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I need to show the following conditions are equivalent for a category $ C $

(a) $ C $ has binary products, equalizers, and a terminal object;

(b) $ C $ has pullbacks and a terminal object;

(c) $ C $ has finite limits

I know that if a category has pullbacks and a terminal object then it has binary products. I also know that if a category has pullbacks then it has equalizers.

I know that a category has all finite limits iff it has finite products and equalizers. IE if it has pullbacks and a terminal object.

I need to show one implies the others, right?

here is what I have:

If $C$ has pullbacks and terminal object 1, then to show $C$ has binary products, consider the pullback of $A, B \in C$

$$ \begin{array}{ccc} A \times B & \pi _{2} \rightarrow & B\\ \pi_{1} \downarrow & & \downarrow t_B\\ A & t_A \rightarrow & T \end{array} $$

$ \pi _{1} , \pi _{2} $ is a product cone over $A$ and $B.$ This is because for $p_{1}: P \rightarrow A$ and $p_{2}: P \rightarrow B$ we have $t_{A} \circ p_{1} = t_{B} \circ p_{2}$ where $t$ is the terminal object

therefore we have unique $h: P \rightarrow A \times B$ with $\pi _{1} \circ h = p_{1} ; \pi_{2} \circ h = p_{2}$

I know having pullbacks means you have equalizers, I had to prove that in a previous question.

So I have shown that (b) implies (a).

All I need is to now show (a) implies (c) right?

any

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So witch implication you want us to show? –  user52045 Dec 3 '13 at 18:49
    
@user52045 I need to know how to show one implies the other. thanks :) sad to get a neg vote. –  sarah jamal Dec 5 '13 at 19:50
    
@StefanHamcke As far as I can see, the three statements are equivalent. Also, binary products and equalizers don't imply all limits, or even all finite limits, because they don't produce a terminal object (a limit of the empty diagram). For a counterexample, use the poset (considered as a category in the usual way) with three elements $a,b,c$ where $a<b$ and $a<c$ while $b$ and $c$ are incomparable. –  Andreas Blass Dec 7 '13 at 0:40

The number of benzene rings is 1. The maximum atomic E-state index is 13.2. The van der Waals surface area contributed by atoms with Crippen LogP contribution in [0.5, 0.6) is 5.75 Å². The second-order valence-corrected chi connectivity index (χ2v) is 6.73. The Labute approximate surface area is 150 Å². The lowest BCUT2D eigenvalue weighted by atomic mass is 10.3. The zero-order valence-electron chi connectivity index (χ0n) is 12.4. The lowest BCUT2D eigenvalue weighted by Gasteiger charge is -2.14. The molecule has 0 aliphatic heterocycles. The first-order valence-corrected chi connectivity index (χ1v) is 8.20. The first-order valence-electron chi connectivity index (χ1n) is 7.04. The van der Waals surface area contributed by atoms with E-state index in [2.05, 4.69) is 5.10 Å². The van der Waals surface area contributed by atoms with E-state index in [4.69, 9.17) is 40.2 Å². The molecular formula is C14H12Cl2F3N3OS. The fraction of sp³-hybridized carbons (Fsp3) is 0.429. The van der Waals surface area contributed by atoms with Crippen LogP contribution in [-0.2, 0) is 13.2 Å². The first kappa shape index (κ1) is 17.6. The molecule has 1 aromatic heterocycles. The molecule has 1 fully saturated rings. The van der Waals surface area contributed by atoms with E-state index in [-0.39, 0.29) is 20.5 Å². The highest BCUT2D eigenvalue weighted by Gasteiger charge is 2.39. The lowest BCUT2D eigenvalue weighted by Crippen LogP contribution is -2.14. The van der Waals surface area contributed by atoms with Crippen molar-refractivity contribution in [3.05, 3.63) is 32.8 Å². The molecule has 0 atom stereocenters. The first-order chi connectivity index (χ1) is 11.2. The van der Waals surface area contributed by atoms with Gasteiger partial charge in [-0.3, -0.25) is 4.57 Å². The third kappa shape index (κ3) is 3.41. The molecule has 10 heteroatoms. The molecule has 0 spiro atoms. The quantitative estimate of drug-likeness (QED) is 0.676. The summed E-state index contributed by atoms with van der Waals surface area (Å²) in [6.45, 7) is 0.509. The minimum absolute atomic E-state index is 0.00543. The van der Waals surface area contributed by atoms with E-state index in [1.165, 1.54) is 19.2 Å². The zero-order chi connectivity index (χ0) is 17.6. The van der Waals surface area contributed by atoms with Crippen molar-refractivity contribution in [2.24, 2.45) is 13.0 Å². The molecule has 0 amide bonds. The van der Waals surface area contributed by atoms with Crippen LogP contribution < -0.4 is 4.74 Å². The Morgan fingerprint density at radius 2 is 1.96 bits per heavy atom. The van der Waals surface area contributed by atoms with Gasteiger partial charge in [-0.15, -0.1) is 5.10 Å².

@AndreasBlass: Never mind, I notice that I misread the question. –  Stefan Hamcke Dec 7 '13 at 0:48

1 Answer 1

Given binary products, equalizers, and a terminal object, first use induction and binary products to show that you have products for any finite number $n\geq1$ of objects. You also have the product of $0$ objects, namely the terminal object, so you have all finite products. In particular, given a finite diagram, say with $V$ as its set of vertices (objects of your category), with $E$ as its set of edges (morphisms of your category), and with each edge $e$ having source $s(e)$ and target $t(e)$ in $V$, you can form the product $X$ of all the objects in $V$ and the product $Y$, indexed by $E$, of the factors $t(e)$. Consider the two morphisms $X\to Y$ defined as follows by giving their components at each edge $e$. The first has, as its $e$-component, the morphism $X\to t(e)$ that is simply the $t(e)$-th projection of the product $X$. The second has as its $e$-th component the composite of the $s(e)$-th projection of $X$ with the morphism $e:s(e)\to t(e)$. Let $L\to X$ be the equalizer of these two morphisms. Composing it with the projections $X\to v$ for all vertices $v$ of your diagram, you get morphisms $L\to v$ for all $v\in V$. It is straightforward to check that these morphisms constitute a limit cone for your diagram.

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